ABC's 'Blackish' Paints Public Education as Racist, Ignores School Choice Solution

October 31st, 2017 11:37 PM

In the October 31 episode of ABC's Blackish, the spookiest thing is their take on education. In the episode, "Public Fool," Junior (Marcus Scribner) gets expelled from his fancy private school, which makes him persona non grata at the other private schools in the area. With those off the table, there is only one choice left - public school. Like most things on Blackish, they have to make this a race issue as well. 

When the family realizes that Junior is going to have to attend Sherman Oaks High School, it doesn't go over well. His sister Ruby (Jenifer Lewis) responds by saying, "Public school?! Might as well send him to Afghanistan!" and aggressively bumps into him whenever she sees him in the hallway to toughen him up.

Junior's young twin siblings Jack (Miles Brown) and Diane (Marsai Martin) watch a bunch of old high school movies to see what public schools are really like, only they watch movies like Dangerous Minds, which teaches them only "that public school principals carry baseball bats and it was okay to use homophobic slurs in the '80s. This is not us."

Of course, for dad, Andre (Anthony Anderson), it's a race issue. Everything is. 

Blackish does a couple of really odd things every week. On thing is how it adds "educational videos" in the middle of what's supposed to be a sitcom. They're not bad videos per se, but they're not why one watches a sitcom. In this episode, it was about the desegregation of schools, Brown vs. Board of Education, and the like. Odd thing number two is scenes in which Andre goes to work and they sit around the conference room table discussing race issues all casually. Here's this week's example of odd thing number two.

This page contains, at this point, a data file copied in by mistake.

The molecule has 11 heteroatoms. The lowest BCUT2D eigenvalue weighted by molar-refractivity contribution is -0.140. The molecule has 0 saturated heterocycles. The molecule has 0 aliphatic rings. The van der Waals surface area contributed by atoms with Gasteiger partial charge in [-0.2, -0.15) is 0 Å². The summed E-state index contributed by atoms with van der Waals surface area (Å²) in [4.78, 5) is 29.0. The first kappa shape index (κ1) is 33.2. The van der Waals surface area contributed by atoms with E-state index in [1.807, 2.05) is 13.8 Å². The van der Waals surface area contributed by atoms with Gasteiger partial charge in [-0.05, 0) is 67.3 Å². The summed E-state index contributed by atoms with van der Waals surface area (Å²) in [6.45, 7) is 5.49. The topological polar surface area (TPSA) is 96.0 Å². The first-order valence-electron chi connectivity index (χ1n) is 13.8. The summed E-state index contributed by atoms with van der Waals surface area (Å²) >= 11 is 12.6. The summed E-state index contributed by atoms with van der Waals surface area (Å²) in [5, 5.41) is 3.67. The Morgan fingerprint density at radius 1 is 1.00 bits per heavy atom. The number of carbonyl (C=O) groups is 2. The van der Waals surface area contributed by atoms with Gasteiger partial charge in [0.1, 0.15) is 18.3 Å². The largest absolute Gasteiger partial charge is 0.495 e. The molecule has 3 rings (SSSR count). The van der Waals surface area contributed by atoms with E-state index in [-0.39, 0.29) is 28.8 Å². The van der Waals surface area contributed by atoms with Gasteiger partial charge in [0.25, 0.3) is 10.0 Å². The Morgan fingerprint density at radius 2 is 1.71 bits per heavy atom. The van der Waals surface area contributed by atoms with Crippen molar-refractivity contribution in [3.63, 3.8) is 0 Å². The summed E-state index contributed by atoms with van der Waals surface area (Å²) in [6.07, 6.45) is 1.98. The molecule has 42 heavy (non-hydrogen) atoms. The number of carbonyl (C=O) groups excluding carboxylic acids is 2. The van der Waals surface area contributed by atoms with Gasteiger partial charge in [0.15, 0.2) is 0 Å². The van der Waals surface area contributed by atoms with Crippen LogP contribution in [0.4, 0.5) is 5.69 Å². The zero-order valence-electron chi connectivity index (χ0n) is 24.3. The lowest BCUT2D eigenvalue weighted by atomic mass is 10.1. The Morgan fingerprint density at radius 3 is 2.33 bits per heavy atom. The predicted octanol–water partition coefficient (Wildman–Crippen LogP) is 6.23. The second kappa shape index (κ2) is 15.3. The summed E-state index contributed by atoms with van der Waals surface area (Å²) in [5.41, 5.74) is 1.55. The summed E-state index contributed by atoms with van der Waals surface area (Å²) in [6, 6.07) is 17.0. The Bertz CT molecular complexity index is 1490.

Stevens: Why so glum, Dre? Don't tell me you're still pouting about Chris Paul wisely choosing a Confederate state where he doesn't have to pay any income tax. 
Dre: Almost as bad. Junior may have to go to public school. 
Connor: Public, like a toilet? Ugh! Are they still doing that?
Stevens: Come on, Dre, you make enough money, you can opt out of that nonsense. In fact, it is a miracle that you survived public school. 
Dre: Actually, I went to private school. 
Connor: What?! Like black private school?
Josh: So, you're sending your son to public school to punish him. I get that. You know, my parents, they, uh... They wanted to knock me down a few pegs, so they sent me to public school. in Greenwich.
Dre: Greenwich? 
Josh: It's not what you think, Dre. There's a lot of diversity there. I mean, sure, there's families like the Kelloggs and the Posts, but there were also kids whose families owned lesser cereal companies, too. 
Dre: Sure, that worked out for you because of your zip code. But the public schools that black and brown kids have to go to have all been abandoned. Classic white flight. 
Charlie: Yeah, we move to your neighborhoods, you guys are out. We move to your schools, you guys are out. 
Dre: Mm-hmm.

The white people in this scene are all portrayed as privileged idiots who have no idea what the real world is like. Dre went to private school just like they did, so they are all on equal educational footing, yet they are shown to be completely out of touch with reality. 

Dre is right, however, that zip codes have far too much to do with a child's educational success if private school isn't an option for that family. For far too many, living in a poor area means being trapped in a bad school district where kids don't even have access to a safe school environment let alone a quality education. Without a quality education, these kids aren't able to get out of these neighborhoods, trapping the next generation in the same situation. 

If only Blackish had written a storyline in which Dre supported school choice, which has been doing incredible things to lift those "black and brown kids" out of terrible schools and into opportunities they would otherwise not have. It also does more for desegregation than any forced government program could. 

Dre was right about a lot of the problem. Why didn't he share the cure?